# How nice can sets of reals be under $\mathsf{ZF} + \mathsf{BPI}$?

It's well known that the full axiom of choice is not needed to prove the existence of non-measurable subsets of $$\mathbb{R}$$. In particular, the Boolean prime ideal theorem ($$\mathsf{BPI}$$) is sufficient, since non-principle ultrafilters on $$\omega$$, coded as a subset of $$2^\omega$$, are not Lebesgue measurable. They also necessarily fail to be Baire measurable.

That said, they can satisfy a weaker regularity condition. I've convinced myself that under $$\mathsf{ZFC}+\mathsf{CH}$$ if $$\mathcal{F}_0 \subset 2^\omega$$ is a proper filter generated by an $$F_\sigma$$ subset of $$2^\omega$$, then $$\mathcal{F}_0$$ can be extended to an ultrafilter $$\mathcal{F}$$ with the property that for every Borel set $$B \subseteq 2^\omega$$, both $$B \cap \mathcal{F}$$ and $$B \setminus \mathcal{F}$$ have the perfect set property (i.e., are either finite, countable, or have a non-empty perfect subset). I'm not sure about filters generated by Borel sets in general, and I do not know what $$\mathsf{ZFC}$$ entails regarding the question of whether every ultrafilter on $$\omega$$ has this property.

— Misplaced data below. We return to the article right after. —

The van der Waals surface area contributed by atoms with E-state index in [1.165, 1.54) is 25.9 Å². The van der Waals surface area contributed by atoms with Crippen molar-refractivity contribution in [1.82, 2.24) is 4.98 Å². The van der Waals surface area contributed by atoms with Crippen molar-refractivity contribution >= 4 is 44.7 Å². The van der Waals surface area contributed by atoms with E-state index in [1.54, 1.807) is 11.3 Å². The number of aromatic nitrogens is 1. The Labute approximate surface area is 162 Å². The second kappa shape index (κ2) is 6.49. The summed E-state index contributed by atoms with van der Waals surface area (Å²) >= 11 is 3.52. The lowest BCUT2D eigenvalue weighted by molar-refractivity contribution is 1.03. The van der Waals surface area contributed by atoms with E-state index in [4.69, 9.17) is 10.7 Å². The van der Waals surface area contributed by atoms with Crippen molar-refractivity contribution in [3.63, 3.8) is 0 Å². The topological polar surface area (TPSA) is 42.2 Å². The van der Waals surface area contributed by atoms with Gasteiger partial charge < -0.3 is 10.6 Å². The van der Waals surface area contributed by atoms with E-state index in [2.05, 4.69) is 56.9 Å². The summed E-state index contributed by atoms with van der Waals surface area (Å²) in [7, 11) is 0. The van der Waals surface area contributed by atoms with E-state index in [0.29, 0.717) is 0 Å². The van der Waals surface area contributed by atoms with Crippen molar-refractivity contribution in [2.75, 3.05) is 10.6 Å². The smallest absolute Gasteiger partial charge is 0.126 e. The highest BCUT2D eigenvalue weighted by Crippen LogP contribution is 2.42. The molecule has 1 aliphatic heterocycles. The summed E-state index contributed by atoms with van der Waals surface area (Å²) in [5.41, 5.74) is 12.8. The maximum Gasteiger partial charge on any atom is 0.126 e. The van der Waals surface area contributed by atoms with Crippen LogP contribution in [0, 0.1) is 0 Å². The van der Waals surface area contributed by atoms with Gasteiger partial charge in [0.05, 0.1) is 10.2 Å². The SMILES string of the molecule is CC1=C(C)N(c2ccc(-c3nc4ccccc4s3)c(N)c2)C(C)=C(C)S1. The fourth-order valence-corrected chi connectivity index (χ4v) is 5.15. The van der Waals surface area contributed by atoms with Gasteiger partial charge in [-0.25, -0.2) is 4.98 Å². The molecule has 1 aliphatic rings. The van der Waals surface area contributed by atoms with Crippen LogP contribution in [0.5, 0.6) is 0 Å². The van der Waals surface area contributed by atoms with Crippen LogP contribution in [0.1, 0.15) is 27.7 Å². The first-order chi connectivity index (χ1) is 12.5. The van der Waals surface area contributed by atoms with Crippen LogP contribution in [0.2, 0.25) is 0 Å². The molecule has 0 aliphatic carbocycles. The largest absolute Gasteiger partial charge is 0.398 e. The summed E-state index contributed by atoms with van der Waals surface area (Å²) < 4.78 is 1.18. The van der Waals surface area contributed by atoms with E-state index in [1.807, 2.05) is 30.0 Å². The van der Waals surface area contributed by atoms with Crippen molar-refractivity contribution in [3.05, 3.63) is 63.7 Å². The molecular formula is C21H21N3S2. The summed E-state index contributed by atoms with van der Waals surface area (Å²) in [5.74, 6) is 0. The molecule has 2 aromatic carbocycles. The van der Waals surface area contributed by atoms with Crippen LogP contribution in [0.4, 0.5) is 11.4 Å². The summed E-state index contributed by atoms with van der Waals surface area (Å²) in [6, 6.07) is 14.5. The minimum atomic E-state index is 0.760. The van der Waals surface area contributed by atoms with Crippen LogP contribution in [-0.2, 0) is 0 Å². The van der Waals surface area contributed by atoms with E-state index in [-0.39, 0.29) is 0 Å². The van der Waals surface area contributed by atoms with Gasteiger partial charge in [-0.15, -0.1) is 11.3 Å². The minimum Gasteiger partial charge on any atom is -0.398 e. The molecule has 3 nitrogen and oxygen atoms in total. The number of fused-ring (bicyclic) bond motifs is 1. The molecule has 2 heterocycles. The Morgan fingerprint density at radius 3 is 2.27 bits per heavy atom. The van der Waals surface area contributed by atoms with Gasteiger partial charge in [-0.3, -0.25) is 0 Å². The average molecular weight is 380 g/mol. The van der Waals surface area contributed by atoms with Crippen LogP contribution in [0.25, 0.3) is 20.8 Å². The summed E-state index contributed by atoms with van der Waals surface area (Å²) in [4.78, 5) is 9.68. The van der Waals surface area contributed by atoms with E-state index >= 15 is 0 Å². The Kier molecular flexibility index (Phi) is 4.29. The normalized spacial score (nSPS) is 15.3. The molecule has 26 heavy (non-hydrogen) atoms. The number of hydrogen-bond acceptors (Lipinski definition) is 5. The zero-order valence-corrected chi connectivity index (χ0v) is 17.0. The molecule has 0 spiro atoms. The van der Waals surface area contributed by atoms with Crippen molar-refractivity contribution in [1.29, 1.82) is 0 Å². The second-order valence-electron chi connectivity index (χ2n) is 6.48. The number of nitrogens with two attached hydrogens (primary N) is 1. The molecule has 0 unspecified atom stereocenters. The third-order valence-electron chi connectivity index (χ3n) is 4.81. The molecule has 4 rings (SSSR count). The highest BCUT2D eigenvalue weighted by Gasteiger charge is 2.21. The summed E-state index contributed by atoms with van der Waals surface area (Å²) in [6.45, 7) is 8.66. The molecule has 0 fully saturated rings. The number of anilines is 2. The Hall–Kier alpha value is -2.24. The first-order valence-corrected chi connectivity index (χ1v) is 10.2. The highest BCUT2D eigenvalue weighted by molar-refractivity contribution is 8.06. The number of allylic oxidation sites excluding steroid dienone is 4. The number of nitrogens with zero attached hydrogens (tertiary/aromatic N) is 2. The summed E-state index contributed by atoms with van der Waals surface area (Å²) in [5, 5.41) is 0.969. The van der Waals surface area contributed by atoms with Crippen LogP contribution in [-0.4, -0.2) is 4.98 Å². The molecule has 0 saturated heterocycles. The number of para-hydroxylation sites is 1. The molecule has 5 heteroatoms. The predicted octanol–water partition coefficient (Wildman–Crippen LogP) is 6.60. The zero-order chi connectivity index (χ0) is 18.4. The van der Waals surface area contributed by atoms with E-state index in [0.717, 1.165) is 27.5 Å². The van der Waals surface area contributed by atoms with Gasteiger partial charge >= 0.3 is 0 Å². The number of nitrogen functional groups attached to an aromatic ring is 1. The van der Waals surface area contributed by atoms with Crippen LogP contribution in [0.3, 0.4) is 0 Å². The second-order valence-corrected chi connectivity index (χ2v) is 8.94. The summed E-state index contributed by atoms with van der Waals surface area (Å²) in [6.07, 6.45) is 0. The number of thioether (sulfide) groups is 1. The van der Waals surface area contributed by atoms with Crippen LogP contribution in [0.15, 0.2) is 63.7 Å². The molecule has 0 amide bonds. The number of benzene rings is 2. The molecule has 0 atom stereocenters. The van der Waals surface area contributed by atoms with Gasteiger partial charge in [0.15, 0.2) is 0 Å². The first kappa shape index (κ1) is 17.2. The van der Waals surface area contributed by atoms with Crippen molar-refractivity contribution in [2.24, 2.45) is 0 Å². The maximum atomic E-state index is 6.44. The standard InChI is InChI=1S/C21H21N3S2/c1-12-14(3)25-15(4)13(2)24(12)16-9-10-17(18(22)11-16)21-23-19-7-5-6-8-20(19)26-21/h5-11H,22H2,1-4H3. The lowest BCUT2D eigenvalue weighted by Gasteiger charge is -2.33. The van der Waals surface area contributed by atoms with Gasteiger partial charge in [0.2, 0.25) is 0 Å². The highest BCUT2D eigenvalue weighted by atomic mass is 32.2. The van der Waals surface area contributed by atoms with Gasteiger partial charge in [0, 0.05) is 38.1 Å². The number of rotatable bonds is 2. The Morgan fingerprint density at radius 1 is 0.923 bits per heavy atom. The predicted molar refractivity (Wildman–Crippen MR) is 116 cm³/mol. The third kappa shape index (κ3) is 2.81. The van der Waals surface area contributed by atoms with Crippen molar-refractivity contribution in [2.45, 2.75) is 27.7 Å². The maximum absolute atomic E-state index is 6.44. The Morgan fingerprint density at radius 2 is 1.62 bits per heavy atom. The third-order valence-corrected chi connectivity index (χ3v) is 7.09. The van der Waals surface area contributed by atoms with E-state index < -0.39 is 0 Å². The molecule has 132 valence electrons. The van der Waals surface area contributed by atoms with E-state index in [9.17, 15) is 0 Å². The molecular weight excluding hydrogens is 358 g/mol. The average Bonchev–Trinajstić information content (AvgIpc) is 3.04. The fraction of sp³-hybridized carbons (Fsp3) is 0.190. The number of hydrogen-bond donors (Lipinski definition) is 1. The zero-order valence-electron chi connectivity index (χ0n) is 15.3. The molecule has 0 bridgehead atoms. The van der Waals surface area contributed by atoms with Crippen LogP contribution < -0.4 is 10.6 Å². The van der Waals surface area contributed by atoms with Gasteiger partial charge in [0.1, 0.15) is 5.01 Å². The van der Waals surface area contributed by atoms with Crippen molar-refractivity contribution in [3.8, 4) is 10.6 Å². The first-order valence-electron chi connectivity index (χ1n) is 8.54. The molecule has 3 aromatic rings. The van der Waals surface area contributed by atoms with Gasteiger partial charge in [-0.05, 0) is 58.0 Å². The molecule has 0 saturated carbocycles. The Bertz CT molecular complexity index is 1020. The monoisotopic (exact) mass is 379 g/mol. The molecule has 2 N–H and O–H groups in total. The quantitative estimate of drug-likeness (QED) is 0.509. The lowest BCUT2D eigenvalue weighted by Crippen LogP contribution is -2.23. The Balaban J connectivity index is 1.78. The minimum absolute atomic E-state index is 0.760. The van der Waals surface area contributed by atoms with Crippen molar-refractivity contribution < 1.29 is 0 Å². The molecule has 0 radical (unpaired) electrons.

This has lead me to the following question.

Question. Is $$\mathsf{ZF}+\mathsf{BPI}+\text{“Every set of reals has the perfect set property."}$$ consistent?

Looking through Consequences of the Axiom of Choice by Howard and Rubin, it seems like this was open 24 years ago at the very least.